Ask any bodybuilder, powerlifter, strongman, athlete, CrossFitter, or fitness fanatic in general!
What the hardest part of getting in shape is and 99.99% of the time they’ll tell you that it’s the diet and nutritional side of the thing that sucks.
Getting in shape is far from easy, but if you’re able to dial in your diet, the process itself will become a whole lot easier.
That’s why today, we’re looking at the anabolic diet.
When training, no matter which goals you have in mind, it’s essential that you persevere and push through plateaus in order to continue making progress.
Nobody wants to find themselves regressing.
Which is again why it’s so important to get your diet in check.
This diet is one of the most effective diet and nutritional plans on the market today.
But just what is it about this diet plan that has helped it become one of the world’s most popular?
Well, we’re going to be looking at all of that, and much more besides, in this useful diet guide.
So, grab yourself a seat, put your feet up, get comfortable, and let’s learn more about.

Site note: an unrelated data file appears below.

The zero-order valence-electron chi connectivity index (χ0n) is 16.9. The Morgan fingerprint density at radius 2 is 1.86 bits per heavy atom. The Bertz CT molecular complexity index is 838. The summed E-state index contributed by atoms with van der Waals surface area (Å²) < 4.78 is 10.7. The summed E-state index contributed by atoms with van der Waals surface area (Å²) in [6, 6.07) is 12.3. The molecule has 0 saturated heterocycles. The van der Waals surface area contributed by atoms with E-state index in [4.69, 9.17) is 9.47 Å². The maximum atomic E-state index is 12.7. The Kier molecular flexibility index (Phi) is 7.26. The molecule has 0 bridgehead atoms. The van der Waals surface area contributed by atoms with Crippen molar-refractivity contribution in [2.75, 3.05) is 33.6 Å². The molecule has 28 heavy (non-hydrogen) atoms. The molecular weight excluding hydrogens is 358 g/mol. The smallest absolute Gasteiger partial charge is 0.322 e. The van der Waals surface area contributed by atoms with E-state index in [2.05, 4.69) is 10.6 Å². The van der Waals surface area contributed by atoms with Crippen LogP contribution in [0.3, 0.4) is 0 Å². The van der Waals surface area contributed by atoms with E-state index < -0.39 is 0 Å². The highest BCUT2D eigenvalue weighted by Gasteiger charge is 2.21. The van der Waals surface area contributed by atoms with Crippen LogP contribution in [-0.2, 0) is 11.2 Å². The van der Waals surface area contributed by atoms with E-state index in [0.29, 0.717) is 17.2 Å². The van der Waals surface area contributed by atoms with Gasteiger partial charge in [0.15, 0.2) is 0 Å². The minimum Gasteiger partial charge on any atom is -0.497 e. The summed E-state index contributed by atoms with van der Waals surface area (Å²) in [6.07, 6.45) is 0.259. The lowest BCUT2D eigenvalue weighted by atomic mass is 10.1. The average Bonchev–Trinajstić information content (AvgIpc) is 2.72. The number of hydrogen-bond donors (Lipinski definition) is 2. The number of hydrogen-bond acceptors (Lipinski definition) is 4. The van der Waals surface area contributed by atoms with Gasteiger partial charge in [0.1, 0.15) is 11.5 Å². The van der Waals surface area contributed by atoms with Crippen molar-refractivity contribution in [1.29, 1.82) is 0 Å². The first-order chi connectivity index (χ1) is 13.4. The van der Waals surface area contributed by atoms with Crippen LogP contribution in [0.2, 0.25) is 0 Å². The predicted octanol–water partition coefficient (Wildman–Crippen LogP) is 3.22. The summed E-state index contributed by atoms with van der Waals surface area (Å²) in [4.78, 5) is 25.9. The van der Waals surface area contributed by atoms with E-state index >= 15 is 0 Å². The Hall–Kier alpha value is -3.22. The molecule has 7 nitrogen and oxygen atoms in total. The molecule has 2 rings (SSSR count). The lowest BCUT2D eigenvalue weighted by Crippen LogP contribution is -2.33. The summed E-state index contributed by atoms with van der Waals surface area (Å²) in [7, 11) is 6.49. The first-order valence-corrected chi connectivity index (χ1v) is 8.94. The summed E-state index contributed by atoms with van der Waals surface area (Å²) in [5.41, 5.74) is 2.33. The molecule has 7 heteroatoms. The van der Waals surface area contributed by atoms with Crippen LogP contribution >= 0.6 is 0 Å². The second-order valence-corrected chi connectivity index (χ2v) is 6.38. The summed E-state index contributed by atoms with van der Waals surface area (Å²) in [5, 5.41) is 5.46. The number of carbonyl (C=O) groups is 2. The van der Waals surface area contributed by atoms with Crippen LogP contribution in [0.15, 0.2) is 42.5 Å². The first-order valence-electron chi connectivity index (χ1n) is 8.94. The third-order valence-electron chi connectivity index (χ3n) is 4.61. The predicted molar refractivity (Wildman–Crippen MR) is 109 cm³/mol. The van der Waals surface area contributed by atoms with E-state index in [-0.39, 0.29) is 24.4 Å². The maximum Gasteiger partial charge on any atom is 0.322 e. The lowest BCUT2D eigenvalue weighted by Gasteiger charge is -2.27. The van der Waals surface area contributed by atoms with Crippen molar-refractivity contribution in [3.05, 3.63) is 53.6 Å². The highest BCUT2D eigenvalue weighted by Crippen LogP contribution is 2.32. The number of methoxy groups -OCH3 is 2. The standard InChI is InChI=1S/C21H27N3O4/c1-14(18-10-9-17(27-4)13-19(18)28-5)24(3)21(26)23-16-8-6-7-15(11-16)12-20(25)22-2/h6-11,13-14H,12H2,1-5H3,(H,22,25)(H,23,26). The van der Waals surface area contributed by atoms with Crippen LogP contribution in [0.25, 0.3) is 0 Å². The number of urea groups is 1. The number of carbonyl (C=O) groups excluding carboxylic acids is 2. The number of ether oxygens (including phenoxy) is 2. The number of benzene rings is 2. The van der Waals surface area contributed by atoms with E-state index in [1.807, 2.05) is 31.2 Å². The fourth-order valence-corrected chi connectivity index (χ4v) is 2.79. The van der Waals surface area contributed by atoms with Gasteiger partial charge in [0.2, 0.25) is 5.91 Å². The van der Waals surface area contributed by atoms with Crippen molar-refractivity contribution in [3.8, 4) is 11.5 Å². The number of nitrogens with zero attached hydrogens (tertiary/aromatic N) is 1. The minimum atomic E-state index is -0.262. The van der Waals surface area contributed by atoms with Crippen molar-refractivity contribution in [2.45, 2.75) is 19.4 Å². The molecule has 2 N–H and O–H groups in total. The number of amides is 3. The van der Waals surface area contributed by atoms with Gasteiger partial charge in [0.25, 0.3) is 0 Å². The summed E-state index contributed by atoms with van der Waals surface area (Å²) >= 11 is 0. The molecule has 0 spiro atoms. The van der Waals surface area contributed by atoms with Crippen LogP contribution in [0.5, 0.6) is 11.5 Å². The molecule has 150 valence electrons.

What Is The Anabolic Diet?
In the world of health and fitness, there is a myriad of diet plans and protocols out there.
Which can get confusing when deciding on which you may wish to follow.
There are diet plans emphasizing high carb intakes, low-fat diets, high-fat diets, low carb diets, vegetarian diets, diets for bulking up, diets for slimming down, and diets designed to promote muscle growth.
As the name implies is a diet that is designed to help people build muscle.
Many of the diets that you come across nowadays are relatively new and have often been designed by social media influencers and Z-list celebrities hoping to cash in and make a quick buck off of other people’s insecurities around their weight.
What many people find so refreshing about this diet, however, is the fact that is not a new diet designed to make a quick buck.
The anabolic diet was created back in 1995 by DR. Mauro DiPasquale.
During the 90s, in the world of bodybuilding, sport, and fitness, anabolic steroid use was rife.
There were many doping scandals that came to light in that era, including those relating to the Olympic Games, and other sports such as baseball.
DR. Mauro DiPasquale recognized the dangers associated with steroid use, not to mention the legal implications, and so he decided to look for a viable, safe, and legal alternative to PEDs (Performance Enhancing Drugs).
The end result was what we now know as the anabolic diet.
Now, there is a lot of science behind this, but at its core, it is basically a high protein, fairly low carbohydrate diet.
The diet was basically based upon the diets followed by many bodybuilders from decades prior.